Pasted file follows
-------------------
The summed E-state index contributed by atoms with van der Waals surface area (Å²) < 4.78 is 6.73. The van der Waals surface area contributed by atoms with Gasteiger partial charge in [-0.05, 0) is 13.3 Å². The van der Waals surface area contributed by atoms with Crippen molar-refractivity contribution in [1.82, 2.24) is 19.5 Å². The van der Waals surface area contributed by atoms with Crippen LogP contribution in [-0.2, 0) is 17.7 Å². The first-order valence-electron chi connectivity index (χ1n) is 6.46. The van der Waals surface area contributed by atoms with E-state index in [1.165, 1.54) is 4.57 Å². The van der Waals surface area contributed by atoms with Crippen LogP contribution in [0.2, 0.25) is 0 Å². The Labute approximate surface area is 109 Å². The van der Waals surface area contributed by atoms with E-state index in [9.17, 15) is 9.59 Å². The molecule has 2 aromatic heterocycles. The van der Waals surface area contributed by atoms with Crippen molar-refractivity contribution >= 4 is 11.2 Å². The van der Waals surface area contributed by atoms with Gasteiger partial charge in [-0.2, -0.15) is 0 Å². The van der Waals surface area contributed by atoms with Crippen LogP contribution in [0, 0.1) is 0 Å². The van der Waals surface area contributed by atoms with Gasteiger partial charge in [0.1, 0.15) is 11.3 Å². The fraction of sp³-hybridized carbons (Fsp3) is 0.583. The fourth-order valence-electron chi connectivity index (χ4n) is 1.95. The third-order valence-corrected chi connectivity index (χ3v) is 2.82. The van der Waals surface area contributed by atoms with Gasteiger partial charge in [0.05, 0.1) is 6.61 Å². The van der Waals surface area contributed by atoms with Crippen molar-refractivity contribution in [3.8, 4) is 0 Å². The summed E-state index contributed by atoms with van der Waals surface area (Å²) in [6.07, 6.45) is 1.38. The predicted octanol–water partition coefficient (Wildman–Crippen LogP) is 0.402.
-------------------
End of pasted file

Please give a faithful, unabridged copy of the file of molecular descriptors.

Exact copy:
The summed E-state index contributed by atoms with van der Waals surface area (Å²) < 4.78 is 6.73. The van der Waals surface area contributed by atoms with Gasteiger partial charge in [-0.05, 0) is 13.3 Å². The van der Waals surface area contributed by atoms with Crippen molar-refractivity contribution in [1.82, 2.24) is 19.5 Å². The van der Waals surface area contributed by atoms with Crippen LogP contribution in [-0.2, 0) is 17.7 Å². The first-order valence-electron chi connectivity index (χ1n) is 6.46. The van der Waals surface area contributed by atoms with E-state index in [1.165, 1.54) is 4.57 Å². The van der Waals surface area contributed by atoms with Crippen LogP contribution in [0.2, 0.25) is 0 Å². The Labute approximate surface area is 109 Å². The van der Waals surface area contributed by atoms with E-state index in [9.17, 15) is 9.59 Å². The molecule has 2 aromatic heterocycles. The van der Waals surface area contributed by atoms with Crippen molar-refractivity contribution >= 4 is 11.2 Å². The van der Waals surface area contributed by atoms with Gasteiger partial charge in [-0.2, -0.15) is 0 Å². The van der Waals surface area contributed by atoms with Crippen LogP contribution in [0, 0.1) is 0 Å². The van der Waals surface area contributed by atoms with Gasteiger partial charge in [0.1, 0.15) is 11.3 Å². The fraction of sp³-hybridized carbons (Fsp3) is 0.583. The fourth-order valence-electron chi connectivity index (χ4n) is 1.95. The third-order valence-corrected chi connectivity index (χ3v) is 2.82. The van der Waals surface area contributed by atoms with Gasteiger partial charge in [0.05, 0.1) is 6.61 Å². The van der Waals surface area contributed by atoms with Crippen molar-refractivity contribution in [3.8, 4) is 0 Å². The summed E-state index contributed by atoms with van der Waals surface area (Å²) in [6.07, 6.45) is 1.38. The predicted octanol–water partition coefficient (Wildman–Crippen LogP) is 0.402.